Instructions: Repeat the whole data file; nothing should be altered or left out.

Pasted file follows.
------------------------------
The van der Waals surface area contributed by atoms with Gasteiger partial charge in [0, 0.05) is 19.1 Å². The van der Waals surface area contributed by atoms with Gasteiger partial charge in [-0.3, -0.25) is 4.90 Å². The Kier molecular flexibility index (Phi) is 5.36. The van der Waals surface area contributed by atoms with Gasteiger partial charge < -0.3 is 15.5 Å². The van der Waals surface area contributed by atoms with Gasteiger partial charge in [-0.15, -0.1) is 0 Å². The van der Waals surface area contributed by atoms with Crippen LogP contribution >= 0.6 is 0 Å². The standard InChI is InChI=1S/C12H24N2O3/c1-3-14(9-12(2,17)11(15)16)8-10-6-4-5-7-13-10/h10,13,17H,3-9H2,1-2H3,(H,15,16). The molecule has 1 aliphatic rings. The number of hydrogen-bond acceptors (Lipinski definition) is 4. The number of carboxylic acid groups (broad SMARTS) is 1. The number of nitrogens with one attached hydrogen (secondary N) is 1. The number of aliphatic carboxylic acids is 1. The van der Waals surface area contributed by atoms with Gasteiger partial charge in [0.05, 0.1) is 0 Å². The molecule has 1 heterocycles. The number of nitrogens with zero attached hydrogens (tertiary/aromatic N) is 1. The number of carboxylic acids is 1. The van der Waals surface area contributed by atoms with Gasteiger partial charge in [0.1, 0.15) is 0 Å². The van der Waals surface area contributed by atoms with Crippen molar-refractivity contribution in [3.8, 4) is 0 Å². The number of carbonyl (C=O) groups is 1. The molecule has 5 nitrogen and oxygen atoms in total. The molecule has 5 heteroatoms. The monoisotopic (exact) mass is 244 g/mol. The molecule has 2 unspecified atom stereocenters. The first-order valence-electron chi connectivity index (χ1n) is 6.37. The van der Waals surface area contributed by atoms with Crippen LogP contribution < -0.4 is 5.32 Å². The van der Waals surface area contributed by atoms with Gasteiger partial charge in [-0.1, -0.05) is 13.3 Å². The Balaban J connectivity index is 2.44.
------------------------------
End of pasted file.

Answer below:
The van der Waals surface area contributed by atoms with Gasteiger partial charge in [0, 0.05) is 19.1 Å². The van der Waals surface area contributed by atoms with Gasteiger partial charge in [-0.3, -0.25) is 4.90 Å². The Kier molecular flexibility index (Phi) is 5.36. The van der Waals surface area contributed by atoms with Gasteiger partial charge < -0.3 is 15.5 Å². The van der Waals surface area contributed by atoms with Gasteiger partial charge in [-0.15, -0.1) is 0 Å². The van der Waals surface area contributed by atoms with Crippen LogP contribution >= 0.6 is 0 Å². The standard InChI is InChI=1S/C12H24N2O3/c1-3-14(9-12(2,17)11(15)16)8-10-6-4-5-7-13-10/h10,13,17H,3-9H2,1-2H3,(H,15,16). The molecule has 1 aliphatic rings. The number of hydrogen-bond acceptors (Lipinski definition) is 4. The number of carboxylic acid groups (broad SMARTS) is 1. The number of nitrogens with one attached hydrogen (secondary N) is 1. The number of aliphatic carboxylic acids is 1. The van der Waals surface area contributed by atoms with Gasteiger partial charge in [0.05, 0.1) is 0 Å². The molecule has 1 heterocycles. The number of nitrogens with zero attached hydrogens (tertiary/aromatic N) is 1. The number of carboxylic acids is 1. The van der Waals surface area contributed by atoms with Gasteiger partial charge in [0.1, 0.15) is 0 Å². The van der Waals surface area contributed by atoms with Crippen molar-refractivity contribution in [3.8, 4) is 0 Å². The number of carbonyl (C=O) groups is 1. The molecule has 5 nitrogen and oxygen atoms in total. The molecule has 5 heteroatoms. The monoisotopic (exact) mass is 244 g/mol. The molecule has 2 unspecified atom stereocenters. The first-order valence-electron chi connectivity index (χ1n) is 6.37. The van der Waals surface area contributed by atoms with Crippen LogP contribution < -0.4 is 5.32 Å². The van der Waals surface area contributed by atoms with Gasteiger partial charge in [-0.1, -0.05) is 13.3 Å². The Balaban J connectivity index is 2.44.